What makes FDA guidelines so addictive that you never want to miss them? Well, FDA guidelines are something like the reminders for your car servicing. What happens when you buy a car? You get reminders from your dealer asking you to service it on time. The reason: your car is meant to be in fine shape when you drive it on the roads in real life conditions. What happens if you miss the service deadline? Nothing, except that you could be responsible for an accident which causes severe consequences.
Now, in this scenario, what if you had an idea of how much damage your car could cause in which type of accident? Would you still want to miss the servicing and checkup date? This is the summary of the principle of what makes FDA guidelines so addictive that you never want to miss out on them! Simple: just like how an inadequately serviced car or any other vehicle can lead to accidents and carry grave consequences for either the driver or the accident victim or both; having products in the market that don’t adhere to FDA guidelines has its costs.
Understand the reasons for which guidelines are issued
It is in everyone’s interest to ensure that products produced by companies in the regulated industries meet FDA guidelines. Their task will become a lot less tedious when they understand the importance of these FDA guidelines. After all, for whose benefit are these guidelines made? Is it for the FDA’s? No. It is for the benefit of the consumers, the organizations marketing these products, and for the general health of the public. When this is the rationale for which the FDA passes its guidelines, the imperative to meet these guidelines becomes clear.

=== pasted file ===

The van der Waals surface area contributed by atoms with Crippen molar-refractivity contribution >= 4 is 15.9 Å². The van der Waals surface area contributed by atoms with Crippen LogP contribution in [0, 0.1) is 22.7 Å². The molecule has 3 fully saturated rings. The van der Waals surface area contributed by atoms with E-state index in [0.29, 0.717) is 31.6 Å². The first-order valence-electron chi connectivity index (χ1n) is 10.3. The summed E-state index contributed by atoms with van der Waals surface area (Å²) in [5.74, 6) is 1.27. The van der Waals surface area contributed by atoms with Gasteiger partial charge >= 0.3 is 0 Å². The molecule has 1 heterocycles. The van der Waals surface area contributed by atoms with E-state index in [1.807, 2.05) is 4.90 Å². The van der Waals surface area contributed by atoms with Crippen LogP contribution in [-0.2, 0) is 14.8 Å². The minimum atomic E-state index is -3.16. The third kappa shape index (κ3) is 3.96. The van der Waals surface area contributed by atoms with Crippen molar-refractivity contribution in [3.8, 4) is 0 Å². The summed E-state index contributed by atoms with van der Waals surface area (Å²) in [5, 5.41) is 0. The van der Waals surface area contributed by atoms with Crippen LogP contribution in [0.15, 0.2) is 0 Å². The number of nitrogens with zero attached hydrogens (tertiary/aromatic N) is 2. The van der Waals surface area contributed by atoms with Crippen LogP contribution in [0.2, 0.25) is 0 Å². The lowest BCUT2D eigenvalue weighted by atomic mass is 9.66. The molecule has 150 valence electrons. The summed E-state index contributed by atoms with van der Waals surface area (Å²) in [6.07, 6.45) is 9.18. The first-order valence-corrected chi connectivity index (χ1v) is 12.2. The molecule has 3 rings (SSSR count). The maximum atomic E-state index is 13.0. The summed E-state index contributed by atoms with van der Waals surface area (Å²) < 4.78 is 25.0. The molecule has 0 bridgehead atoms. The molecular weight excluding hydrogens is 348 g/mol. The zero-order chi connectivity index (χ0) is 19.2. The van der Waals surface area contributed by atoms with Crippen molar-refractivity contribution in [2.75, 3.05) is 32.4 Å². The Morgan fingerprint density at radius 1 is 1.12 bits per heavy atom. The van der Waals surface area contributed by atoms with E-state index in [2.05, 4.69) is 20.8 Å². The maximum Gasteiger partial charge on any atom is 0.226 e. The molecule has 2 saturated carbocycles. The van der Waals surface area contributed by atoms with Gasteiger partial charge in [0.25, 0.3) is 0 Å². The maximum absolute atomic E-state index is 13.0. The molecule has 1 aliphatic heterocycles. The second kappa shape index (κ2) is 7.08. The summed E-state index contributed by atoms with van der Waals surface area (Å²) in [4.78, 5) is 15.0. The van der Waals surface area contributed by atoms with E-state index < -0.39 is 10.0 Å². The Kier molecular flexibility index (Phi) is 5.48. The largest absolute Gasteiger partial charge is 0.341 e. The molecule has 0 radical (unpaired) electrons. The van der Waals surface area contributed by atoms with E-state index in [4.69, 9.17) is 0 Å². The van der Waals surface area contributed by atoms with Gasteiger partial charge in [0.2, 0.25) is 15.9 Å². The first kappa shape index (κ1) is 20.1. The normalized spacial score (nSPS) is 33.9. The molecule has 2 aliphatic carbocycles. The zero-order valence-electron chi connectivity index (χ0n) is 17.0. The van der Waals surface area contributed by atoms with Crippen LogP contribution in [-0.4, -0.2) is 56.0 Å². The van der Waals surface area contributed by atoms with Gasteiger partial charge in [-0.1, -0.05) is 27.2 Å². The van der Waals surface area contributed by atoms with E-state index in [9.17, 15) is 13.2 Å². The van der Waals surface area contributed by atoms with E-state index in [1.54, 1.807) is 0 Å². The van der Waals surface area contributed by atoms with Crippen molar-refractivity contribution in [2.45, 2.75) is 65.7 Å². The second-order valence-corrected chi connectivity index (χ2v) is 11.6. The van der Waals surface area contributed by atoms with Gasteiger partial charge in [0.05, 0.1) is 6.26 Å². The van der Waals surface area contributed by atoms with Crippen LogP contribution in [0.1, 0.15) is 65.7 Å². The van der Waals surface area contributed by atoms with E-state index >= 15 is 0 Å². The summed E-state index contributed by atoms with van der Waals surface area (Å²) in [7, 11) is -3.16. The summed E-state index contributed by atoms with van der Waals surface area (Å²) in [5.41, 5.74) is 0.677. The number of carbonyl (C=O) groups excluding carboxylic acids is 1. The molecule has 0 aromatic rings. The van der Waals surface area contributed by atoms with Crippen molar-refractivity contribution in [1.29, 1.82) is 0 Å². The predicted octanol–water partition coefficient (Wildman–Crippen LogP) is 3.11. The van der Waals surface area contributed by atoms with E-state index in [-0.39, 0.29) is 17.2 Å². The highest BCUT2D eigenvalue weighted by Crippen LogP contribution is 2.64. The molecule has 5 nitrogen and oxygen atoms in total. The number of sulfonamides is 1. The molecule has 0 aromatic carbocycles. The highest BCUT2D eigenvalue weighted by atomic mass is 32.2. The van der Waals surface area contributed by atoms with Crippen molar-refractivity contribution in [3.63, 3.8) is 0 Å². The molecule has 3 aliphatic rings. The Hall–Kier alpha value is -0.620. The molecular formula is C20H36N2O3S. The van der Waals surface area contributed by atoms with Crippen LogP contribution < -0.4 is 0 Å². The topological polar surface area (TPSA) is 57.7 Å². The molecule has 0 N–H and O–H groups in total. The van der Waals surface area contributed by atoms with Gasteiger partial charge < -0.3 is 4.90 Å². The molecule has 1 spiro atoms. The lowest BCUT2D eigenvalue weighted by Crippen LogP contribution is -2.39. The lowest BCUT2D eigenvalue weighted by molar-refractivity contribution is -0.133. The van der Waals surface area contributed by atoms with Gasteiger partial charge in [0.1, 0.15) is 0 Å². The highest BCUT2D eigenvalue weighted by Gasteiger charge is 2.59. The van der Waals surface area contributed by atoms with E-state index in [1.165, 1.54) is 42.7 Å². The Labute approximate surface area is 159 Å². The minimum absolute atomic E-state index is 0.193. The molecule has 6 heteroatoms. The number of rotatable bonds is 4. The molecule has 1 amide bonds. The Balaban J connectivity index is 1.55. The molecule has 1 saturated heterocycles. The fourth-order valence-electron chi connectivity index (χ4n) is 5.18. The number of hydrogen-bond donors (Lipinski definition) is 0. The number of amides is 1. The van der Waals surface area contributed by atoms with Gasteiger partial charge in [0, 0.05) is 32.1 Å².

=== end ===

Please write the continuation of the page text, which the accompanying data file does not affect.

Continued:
To take the case of the example given here further, there is another very strong reason for which meeting FDA guidelines is addictive to the extent that you never want to miss them: stringent enforcement actions that follow from non-implementation. The FDA has prescribed strict penalties for different kinds of non-implementation of its guidelines. Its enforcement actions are carried out in the following four broad categories:
Warning Letters: The first and mildest of enforcement actions; a Warning Letter notes the violations the company may have committed and advises them on what action has to be taken to correct them.
Seizure: This action is about confiscating an adulterated or misbranded product and ensuring that such products do not enter the market or removing them if they already have.
FDA guidelines so addictive that you would never want to miss them! https://goo.gl/gzUxeX